Another issue, for Steve and his girlfriend, is that they don’t want to lose all their personal items—something Steve said has happened to him repeatedly after the Navigation Team has made him move. According to the city, the Navigation Team places all personal items removed from encampments in storage for a minimum of 70 days. However, according to the “site journals” posted on the city’s encampment abatement page, which has not been updated since the end of January, the last time the Navigation Team stored any property at all was last October.

4. This year’s city budget will need to be cut dramatically to deal with the economic impact of the COVID epidemic. Last week, the head of the city budget office, Ben Noble, estimated that the budget could take a $100 million hit. One place council members may look for savings is the Navigation Team, which has been expanded every year since Mayor Jenny Durkan took office in 2017. The team, at 38 members, now costs the city $8.4 million a year.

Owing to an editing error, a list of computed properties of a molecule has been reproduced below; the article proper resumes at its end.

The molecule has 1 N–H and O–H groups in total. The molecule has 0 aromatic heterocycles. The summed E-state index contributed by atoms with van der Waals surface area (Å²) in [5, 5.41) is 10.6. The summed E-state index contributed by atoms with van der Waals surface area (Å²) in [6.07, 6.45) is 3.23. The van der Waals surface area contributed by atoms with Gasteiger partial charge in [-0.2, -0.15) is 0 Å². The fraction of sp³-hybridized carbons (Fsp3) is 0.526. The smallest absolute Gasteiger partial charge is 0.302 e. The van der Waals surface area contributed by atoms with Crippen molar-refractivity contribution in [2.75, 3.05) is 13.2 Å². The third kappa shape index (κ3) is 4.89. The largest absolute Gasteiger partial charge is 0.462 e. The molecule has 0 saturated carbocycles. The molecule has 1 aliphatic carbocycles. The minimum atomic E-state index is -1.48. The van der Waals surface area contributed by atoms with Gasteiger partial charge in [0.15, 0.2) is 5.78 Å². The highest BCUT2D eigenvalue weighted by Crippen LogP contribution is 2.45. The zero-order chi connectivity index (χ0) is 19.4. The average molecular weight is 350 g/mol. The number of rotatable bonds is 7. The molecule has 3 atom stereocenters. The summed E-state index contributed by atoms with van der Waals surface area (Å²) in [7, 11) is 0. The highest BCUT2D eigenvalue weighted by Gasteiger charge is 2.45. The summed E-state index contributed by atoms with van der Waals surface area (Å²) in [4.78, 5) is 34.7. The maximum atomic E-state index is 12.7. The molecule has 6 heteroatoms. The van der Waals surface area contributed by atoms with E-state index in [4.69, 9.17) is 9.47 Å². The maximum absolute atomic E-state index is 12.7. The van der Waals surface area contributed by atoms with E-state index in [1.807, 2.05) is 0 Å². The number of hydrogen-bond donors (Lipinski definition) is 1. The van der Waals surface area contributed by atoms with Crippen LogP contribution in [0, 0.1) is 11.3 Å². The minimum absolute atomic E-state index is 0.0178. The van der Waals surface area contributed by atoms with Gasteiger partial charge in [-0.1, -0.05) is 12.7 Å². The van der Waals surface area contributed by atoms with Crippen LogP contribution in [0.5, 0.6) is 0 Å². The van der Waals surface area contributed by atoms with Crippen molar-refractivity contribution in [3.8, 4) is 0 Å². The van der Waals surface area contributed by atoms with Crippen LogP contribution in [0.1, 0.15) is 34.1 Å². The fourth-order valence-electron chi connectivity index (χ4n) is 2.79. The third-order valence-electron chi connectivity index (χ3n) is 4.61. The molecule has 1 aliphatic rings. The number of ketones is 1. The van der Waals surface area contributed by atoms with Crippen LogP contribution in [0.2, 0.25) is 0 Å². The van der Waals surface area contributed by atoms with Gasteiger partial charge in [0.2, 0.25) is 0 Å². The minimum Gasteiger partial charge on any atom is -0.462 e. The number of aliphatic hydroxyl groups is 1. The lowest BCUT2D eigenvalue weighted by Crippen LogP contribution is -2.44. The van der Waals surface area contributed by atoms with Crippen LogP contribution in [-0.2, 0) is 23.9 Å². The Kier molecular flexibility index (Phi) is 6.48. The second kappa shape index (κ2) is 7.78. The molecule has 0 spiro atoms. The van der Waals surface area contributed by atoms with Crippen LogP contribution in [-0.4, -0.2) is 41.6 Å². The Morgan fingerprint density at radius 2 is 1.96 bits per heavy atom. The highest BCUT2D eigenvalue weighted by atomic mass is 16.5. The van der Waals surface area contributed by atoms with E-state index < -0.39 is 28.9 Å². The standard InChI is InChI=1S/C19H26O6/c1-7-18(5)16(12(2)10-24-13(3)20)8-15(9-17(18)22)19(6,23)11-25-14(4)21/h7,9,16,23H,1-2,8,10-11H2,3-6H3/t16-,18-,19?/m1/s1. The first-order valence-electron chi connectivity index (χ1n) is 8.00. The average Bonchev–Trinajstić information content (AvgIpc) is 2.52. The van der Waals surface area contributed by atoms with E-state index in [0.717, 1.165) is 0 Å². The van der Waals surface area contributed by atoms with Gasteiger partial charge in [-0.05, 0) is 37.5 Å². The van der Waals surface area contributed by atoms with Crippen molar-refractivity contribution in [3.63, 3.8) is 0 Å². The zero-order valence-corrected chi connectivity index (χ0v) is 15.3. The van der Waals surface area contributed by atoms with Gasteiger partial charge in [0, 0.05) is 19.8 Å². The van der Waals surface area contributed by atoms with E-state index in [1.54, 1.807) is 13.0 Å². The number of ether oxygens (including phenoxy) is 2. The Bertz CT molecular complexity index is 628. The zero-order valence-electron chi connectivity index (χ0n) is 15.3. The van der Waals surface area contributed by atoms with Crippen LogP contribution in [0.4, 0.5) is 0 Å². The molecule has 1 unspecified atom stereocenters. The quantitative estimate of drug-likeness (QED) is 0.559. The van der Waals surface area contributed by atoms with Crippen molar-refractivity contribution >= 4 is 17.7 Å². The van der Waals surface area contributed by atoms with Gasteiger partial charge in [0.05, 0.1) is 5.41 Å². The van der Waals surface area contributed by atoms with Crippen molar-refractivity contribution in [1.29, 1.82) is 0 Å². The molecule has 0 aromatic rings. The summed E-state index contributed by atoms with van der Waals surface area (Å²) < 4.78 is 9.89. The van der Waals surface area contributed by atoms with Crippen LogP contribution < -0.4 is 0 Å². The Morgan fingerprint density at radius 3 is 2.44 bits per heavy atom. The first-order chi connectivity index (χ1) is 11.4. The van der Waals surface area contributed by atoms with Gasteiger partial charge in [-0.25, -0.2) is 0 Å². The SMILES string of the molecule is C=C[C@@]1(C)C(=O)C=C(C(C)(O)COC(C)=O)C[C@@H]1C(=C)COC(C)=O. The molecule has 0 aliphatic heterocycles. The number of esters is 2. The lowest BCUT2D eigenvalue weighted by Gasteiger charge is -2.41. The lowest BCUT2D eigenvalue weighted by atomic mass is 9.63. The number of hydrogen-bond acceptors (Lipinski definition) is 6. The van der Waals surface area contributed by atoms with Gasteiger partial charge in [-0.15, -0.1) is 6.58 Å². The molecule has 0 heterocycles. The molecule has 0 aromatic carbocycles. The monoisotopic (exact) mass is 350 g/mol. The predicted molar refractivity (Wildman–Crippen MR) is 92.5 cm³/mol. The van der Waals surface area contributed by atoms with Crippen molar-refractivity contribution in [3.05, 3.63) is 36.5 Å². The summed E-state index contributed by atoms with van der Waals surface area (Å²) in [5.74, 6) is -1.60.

District 2 council member Tammy Morales, who vowed during her campaign to “stop the sweeps,” told me this week that the council had already started looking at the team’s budget before the current crisis hit. “Even before this emergency, our office was working to stop the sweeps,” Morales said. Expect the council to take a critical lens to the program once the dust settles and it’s clear how much the city has to cut.